- Few dance producers are as confounding as Maurice Fulton. The Baltimore native has been active since the late '80s, and in that time has collaborated with The Basement Boys, Jimi Tenor and, of course, his wife, the unhinged Mutsumi Kanamori. In one of his few interviews (with self-declared fanboy Gerd Janson) he makes a beat in front of an RBMA audience. The result—typically madcap funk—still fails to make any sense even after watching him create it. Fulton's been pursuing BOOF on and off over the past 15 years, and the flower-themed project houses some of his prettiest work. His instrumental and production prowess has never been in question, but The Hydrangeas Whisper ups the bar, marrying dubby synths and free-flowing guitar improvisation, dipping and diving in and out of various genres.
For an idea of how far Fulton has come, check out "The Soft Kiss," the first track of his 2006 album A Soft Kiss By A Rose, and compare it to The Hydrangeas Whisper's opening track, "Intro To It's Sunny Outside." The tunes are similar in construction, but by now the hesitant jazz comping you hear on the former has bloomed into elegant, Göttsching-esque passages. But the thing that really elevates these productions is Fulton's ability to graft human rhythms onto drum machine grids. On "Cat Soulcat Strut," rock fusion moves are lightened by a two-minute hand drum outro. The next track, "Backlash," heads into classic Robert Hood territory, but the techno drive is broken by loose, hyperactive bongo playing.
One of Fulton's most famous tracks, 2008's "Where's Jason's K" (under the name Syclops), had some fun with designer drug references. He's taken it one further here, inventing a number of single letter club substances and pairing them with real or imagined friends. On "Pete Found His Z," the powder in question must be some emboldening upper, spinning out with a teeth-baring organ solo. The "M" possessed by Emi is almost certainly psychedelic—the song sends up Dave Brubeck's "Take 5" groove, adding some jammy guitar and ending with a trippy sitar drone. "Tomoko's O" could be an opiate, with its dad-rock guitars gliding out into the sunset. If it's not clear, Fulton's trying his hand at a number of different styles here. Anchoring things are dance floor killers like "Birgit Boogie" and "Just On The Swings," an airy funk vamp that captures the childlike abandon its title suggests.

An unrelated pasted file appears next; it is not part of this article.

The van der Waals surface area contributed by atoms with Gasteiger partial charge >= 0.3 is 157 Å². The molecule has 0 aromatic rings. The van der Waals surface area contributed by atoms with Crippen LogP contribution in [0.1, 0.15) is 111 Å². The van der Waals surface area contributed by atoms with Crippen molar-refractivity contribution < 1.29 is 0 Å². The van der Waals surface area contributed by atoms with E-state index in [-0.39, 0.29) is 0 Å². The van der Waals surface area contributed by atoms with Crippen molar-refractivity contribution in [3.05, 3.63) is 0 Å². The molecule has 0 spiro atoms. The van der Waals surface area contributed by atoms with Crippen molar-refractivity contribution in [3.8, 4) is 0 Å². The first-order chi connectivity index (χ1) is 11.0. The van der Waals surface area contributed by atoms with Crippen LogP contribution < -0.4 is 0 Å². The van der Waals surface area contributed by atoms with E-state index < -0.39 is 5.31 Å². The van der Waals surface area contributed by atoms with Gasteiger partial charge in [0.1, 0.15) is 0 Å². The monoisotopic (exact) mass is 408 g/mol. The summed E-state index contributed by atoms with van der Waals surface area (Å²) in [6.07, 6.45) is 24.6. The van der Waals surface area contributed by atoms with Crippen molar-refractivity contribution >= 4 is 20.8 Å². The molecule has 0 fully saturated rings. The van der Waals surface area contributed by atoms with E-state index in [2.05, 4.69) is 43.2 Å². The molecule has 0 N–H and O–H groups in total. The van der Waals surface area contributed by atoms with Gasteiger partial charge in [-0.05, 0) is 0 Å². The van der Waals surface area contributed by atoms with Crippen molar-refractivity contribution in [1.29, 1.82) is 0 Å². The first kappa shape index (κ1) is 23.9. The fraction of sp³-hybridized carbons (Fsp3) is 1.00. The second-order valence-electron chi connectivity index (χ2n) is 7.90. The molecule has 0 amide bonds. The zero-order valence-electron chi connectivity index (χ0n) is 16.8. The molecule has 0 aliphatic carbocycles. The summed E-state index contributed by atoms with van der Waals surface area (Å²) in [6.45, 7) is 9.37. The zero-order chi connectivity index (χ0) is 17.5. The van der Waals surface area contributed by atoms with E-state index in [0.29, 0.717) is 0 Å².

The Hydrangeas Whisper feels like a culmination of sorts, the best of a grip of albums Fulton's issued over the past decade. He's beat the house LP problem by making something that feels like a DJ set, with stylistic leaps and no breaks between tracks. In fact, his intricate sound seems natural for this format. In a climate where scores of anonymous producers are handing in equally indistinguishable tracks, Fulton's carving out his odd, incredibly personal path.
01. Intro To It's Sunny S Outside
02. Birgit Boogie
03. The Hydrangeas Whisper
04. Cat Soulcat Strut
06. Pete Found His Z
07. Emi's M
08. Just On The Swings
09. Tomoko's O
10. Solar Eclipse On A Friday Morning